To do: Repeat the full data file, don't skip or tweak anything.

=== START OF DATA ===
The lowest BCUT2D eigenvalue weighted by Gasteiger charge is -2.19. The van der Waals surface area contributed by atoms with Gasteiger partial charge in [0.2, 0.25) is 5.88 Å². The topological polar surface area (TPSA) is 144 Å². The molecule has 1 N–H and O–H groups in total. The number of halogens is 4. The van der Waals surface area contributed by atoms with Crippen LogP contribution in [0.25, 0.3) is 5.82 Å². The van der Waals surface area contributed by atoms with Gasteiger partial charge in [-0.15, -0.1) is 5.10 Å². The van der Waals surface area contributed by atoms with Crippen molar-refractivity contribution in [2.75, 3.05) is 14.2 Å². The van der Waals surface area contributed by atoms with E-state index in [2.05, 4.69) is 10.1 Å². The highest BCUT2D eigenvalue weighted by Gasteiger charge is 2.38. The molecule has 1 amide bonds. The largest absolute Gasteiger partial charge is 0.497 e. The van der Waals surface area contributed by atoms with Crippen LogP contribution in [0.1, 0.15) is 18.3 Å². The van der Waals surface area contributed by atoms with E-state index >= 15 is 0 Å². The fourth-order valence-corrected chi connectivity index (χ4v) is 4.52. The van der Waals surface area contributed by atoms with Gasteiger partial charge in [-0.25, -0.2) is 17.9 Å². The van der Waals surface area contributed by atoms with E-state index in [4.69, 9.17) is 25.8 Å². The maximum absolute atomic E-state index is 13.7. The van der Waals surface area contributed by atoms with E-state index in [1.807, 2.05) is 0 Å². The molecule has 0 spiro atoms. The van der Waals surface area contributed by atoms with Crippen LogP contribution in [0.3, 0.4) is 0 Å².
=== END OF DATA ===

The lowest BCUT2D eigenvalue weighted by Gasteiger charge is -2.19. The van der Waals surface area contributed by atoms with Gasteiger partial charge in [0.2, 0.25) is 5.88 Å². The topological polar surface area (TPSA) is 144 Å². The molecule has 1 N–H and O–H groups in total. The number of halogens is 4. The van der Waals surface area contributed by atoms with Crippen LogP contribution in [0.25, 0.3) is 5.82 Å². The van der Waals surface area contributed by atoms with Gasteiger partial charge in [-0.15, -0.1) is 5.10 Å². The van der Waals surface area contributed by atoms with Crippen molar-refractivity contribution in [2.75, 3.05) is 14.2 Å². The van der Waals surface area contributed by atoms with E-state index in [2.05, 4.69) is 10.1 Å². The highest BCUT2D eigenvalue weighted by Gasteiger charge is 2.38. The molecule has 1 amide bonds. The largest absolute Gasteiger partial charge is 0.497 e. The van der Waals surface area contributed by atoms with Crippen LogP contribution in [0.1, 0.15) is 18.3 Å². The van der Waals surface area contributed by atoms with E-state index >= 15 is 0 Å². The fourth-order valence-corrected chi connectivity index (χ4v) is 4.52. The van der Waals surface area contributed by atoms with Gasteiger partial charge in [-0.25, -0.2) is 17.9 Å². The van der Waals surface area contributed by atoms with E-state index in [4.69, 9.17) is 25.8 Å². The maximum absolute atomic E-state index is 13.7. The van der Waals surface area contributed by atoms with E-state index in [1.807, 2.05) is 0 Å². The molecule has 0 spiro atoms. The van der Waals surface area contributed by atoms with Crippen LogP contribution in [0.3, 0.4) is 0 Å².